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Inequality hits record levels across OECD countries

Inequality hits record levels across OECD countries

Inequality in OECD countries is now higher than at any time since the 1980s, with levels in the UK well above average, according to a new study.

An OECD report on the economic and social damage done by rising inequality, found that the richest 10 per cent of the population in the OECD now earns 9.6 times the income of the poorest 10 per cent, an increase from a ratio of 7:1 in the 1980s and 9:1 in the 2000s.

In the UK the gap was wider, with the average income of the top 10 per cent of the population 10.5 times higher than that of the bottom 10 per cent.

Launching the report, In It Together: Why Less Inequality Benefits All, OECD Secretary-General Angel Gurría said: “We have reached a tipping point. Inequality in OECD countries is at its highest since records began.

“The evidence shows that high inequality is bad for growth. The case for policy action is as much economic as social. By not addressing inequality, governments are cutting into the social fabric of their countries and hurting their long-term economic growth.”


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The UK is the sixth most unequal country of the 18 included, with wealth even more concentrated at the top than income.

In the UK, the richest 10 per cent of the population owns around 47 per cent of all net wealth, while the top 10 per cent of income earners get 28 per cent of income.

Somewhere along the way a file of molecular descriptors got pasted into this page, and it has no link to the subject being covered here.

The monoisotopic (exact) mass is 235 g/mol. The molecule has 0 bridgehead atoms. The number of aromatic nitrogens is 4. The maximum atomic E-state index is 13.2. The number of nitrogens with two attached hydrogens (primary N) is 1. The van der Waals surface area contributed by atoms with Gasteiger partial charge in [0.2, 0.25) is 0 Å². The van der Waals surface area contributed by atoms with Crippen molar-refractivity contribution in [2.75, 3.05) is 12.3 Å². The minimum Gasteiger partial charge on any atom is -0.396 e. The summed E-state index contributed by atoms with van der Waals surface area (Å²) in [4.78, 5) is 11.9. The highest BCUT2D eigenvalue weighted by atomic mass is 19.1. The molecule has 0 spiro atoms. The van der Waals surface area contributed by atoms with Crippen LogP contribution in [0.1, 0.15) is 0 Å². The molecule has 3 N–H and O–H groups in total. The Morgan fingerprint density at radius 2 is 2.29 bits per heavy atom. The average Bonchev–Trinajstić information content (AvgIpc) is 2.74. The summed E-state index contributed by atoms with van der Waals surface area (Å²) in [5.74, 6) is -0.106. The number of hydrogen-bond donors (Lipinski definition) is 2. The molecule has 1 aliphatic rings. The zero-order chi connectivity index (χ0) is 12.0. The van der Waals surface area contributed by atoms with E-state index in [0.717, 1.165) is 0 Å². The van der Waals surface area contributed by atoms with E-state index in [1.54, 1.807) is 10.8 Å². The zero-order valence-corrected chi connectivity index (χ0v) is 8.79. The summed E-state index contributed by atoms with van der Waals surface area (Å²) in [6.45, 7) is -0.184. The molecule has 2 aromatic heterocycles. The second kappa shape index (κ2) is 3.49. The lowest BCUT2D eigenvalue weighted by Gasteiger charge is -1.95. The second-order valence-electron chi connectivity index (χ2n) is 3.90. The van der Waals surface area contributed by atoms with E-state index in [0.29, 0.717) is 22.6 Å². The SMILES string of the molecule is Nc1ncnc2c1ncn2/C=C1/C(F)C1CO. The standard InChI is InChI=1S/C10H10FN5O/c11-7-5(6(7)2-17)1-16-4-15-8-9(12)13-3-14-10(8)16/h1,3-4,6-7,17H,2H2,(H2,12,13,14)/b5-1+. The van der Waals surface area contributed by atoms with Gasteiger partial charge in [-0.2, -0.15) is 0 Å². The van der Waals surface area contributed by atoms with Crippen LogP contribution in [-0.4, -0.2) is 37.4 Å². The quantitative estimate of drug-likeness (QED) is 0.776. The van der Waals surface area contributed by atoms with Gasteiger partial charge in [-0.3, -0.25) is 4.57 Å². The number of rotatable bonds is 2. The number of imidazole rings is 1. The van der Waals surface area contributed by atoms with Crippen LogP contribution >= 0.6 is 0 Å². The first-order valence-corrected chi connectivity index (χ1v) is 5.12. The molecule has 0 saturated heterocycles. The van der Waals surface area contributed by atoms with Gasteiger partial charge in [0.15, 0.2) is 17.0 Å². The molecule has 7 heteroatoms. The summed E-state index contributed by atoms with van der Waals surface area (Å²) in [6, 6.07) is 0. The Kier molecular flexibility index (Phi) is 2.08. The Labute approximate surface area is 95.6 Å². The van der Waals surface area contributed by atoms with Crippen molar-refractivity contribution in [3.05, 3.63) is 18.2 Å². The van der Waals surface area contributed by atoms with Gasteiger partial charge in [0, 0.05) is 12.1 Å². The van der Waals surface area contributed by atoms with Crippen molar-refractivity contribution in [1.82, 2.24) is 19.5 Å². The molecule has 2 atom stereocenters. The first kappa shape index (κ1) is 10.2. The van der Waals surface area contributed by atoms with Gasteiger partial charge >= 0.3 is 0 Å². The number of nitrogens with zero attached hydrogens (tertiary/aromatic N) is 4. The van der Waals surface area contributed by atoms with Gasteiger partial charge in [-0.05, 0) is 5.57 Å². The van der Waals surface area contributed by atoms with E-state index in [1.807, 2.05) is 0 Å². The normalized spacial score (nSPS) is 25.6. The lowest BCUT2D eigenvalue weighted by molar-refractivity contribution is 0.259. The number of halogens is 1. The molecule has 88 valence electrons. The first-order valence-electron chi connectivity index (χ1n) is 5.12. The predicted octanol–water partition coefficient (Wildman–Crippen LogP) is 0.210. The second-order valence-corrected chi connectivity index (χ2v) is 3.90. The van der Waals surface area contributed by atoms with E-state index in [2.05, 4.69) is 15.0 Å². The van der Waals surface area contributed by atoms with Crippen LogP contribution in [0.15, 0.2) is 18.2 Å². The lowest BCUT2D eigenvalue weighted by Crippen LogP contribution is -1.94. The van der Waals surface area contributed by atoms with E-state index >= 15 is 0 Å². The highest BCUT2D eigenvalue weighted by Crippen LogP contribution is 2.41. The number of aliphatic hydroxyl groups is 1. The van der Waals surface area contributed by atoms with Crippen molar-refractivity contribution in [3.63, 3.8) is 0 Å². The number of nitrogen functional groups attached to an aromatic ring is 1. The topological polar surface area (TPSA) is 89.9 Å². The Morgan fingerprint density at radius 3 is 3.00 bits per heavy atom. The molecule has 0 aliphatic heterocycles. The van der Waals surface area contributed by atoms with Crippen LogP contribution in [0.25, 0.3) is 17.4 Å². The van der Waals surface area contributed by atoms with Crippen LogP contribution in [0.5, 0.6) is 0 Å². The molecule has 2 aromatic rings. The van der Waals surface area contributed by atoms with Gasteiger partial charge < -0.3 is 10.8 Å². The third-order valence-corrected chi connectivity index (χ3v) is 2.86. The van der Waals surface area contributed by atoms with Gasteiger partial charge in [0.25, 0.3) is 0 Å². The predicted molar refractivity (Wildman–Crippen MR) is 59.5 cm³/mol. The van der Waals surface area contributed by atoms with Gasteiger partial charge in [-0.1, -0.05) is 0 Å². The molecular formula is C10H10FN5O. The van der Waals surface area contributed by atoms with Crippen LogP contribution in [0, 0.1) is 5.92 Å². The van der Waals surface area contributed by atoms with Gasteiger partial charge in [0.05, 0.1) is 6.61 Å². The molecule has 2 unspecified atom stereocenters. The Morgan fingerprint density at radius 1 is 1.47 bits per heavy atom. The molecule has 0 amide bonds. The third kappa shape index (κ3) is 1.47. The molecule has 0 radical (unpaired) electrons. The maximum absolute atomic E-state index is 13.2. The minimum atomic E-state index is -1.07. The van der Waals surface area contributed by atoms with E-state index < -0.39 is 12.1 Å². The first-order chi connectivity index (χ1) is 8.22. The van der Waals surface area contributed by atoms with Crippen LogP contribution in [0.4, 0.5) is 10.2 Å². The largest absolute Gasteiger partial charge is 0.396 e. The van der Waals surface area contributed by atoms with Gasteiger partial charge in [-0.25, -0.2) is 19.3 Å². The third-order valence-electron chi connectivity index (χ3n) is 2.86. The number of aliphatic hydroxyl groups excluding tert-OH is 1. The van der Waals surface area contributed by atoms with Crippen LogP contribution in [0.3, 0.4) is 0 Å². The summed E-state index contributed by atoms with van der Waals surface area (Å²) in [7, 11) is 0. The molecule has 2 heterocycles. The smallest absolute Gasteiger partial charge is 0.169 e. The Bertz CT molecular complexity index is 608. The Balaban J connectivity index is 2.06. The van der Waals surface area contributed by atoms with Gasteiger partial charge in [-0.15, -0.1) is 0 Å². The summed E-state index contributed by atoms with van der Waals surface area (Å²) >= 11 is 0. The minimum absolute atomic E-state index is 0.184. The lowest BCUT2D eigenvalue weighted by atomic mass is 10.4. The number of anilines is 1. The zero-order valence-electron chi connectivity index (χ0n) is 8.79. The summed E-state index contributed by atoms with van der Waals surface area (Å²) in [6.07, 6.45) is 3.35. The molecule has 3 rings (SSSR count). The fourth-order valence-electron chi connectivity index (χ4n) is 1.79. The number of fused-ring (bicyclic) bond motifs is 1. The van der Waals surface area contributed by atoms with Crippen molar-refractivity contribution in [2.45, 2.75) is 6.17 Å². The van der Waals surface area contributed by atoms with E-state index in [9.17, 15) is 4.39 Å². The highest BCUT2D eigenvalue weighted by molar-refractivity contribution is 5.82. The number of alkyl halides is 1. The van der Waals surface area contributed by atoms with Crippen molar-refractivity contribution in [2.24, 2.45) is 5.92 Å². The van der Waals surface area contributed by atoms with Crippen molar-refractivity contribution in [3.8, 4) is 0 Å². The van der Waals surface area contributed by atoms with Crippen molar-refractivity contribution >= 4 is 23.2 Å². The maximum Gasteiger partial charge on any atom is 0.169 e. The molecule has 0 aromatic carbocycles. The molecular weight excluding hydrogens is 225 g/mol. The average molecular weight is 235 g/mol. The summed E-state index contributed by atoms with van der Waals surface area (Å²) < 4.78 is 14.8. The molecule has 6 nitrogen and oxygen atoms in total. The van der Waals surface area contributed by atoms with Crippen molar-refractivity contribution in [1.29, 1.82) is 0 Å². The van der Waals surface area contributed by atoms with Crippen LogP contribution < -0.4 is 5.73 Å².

And while the average household income in the UK is about 10 per cent lower than in Germany and France, the average income of the bottom 10 per cent in the UK is 40 per cent lower than in France, and 49 per cent lower than in Germany.

Across the OECD young people have been hit hardest by changes to the labour market, with under 30s making up 40 per cent of those in ‘non-standard work’ and about half of all temporary workers. Young people are also less likely to move from a temporary job into a stable permanent one.

Meanwhile women are 16 per cent less likely than men to be in paid work, on average earning 15 per cent less than their male counterparts.

Responding to the findings, Oxfam’s Inequality Campaign Manager, Adam Musgrave, said: “It’s now startlingly clear that ‘trickle down’ is not working. This rising gap between the richest and the rest is a serious and significant barrier to ending poverty and improving lives.

“Urgent action needs to be taken to ensure that work pays for everyone and not just those at the top. The OECD is right to call for policies that focus on the creation of decent jobs for everyone, for wealthier individuals and multinational firms to pay their share of the tax burden and for women to have greater participation in economic life.”

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